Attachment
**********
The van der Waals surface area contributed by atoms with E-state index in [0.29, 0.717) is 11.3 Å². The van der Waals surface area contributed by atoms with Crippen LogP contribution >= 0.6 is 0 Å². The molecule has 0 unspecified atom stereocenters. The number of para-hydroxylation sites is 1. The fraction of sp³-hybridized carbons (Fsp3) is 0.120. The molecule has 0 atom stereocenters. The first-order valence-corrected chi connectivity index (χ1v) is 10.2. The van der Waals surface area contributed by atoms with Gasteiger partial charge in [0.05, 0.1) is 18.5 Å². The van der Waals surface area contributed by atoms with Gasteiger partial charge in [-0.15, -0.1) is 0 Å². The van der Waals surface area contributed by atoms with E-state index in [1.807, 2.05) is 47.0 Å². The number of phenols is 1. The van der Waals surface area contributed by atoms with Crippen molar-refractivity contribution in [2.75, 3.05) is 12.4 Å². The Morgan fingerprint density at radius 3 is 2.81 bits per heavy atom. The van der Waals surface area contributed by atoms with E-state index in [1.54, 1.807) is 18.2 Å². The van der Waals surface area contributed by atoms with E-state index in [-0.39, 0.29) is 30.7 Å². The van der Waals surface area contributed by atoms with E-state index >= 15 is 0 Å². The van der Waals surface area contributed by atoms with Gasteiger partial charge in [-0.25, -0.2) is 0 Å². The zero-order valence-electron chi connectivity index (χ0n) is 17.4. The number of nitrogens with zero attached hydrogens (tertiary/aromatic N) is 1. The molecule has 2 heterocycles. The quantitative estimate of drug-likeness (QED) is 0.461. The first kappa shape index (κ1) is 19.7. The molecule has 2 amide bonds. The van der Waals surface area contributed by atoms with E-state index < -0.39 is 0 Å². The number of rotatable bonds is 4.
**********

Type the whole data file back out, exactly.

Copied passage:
The van der Waals surface area contributed by atoms with E-state index in [0.29, 0.717) is 11.3 Å². The van der Waals surface area contributed by atoms with Crippen LogP contribution >= 0.6 is 0 Å². The molecule has 0 unspecified atom stereocenters. The number of para-hydroxylation sites is 1. The fraction of sp³-hybridized carbons (Fsp3) is 0.120. The molecule has 0 atom stereocenters. The first-order valence-corrected chi connectivity index (χ1v) is 10.2. The van der Waals surface area contributed by atoms with Gasteiger partial charge in [0.05, 0.1) is 18.5 Å². The van der Waals surface area contributed by atoms with Gasteiger partial charge in [-0.15, -0.1) is 0 Å². The van der Waals surface area contributed by atoms with E-state index in [1.807, 2.05) is 47.0 Å². The number of phenols is 1. The van der Waals surface area contributed by atoms with Crippen molar-refractivity contribution in [2.75, 3.05) is 12.4 Å². The Morgan fingerprint density at radius 3 is 2.81 bits per heavy atom. The van der Waals surface area contributed by atoms with E-state index in [1.54, 1.807) is 18.2 Å². The van der Waals surface area contributed by atoms with E-state index in [-0.39, 0.29) is 30.7 Å². The van der Waals surface area contributed by atoms with E-state index >= 15 is 0 Å². The van der Waals surface area contributed by atoms with Gasteiger partial charge in [-0.25, -0.2) is 0 Å². The zero-order valence-electron chi connectivity index (χ0n) is 17.4. The number of nitrogens with zero attached hydrogens (tertiary/aromatic N) is 1. The molecule has 2 heterocycles. The quantitative estimate of drug-likeness (QED) is 0.461. The first kappa shape index (κ1) is 19.7. The molecule has 2 amide bonds. The van der Waals surface area contributed by atoms with E-state index < -0.39 is 0 Å². The number of rotatable bonds is 4.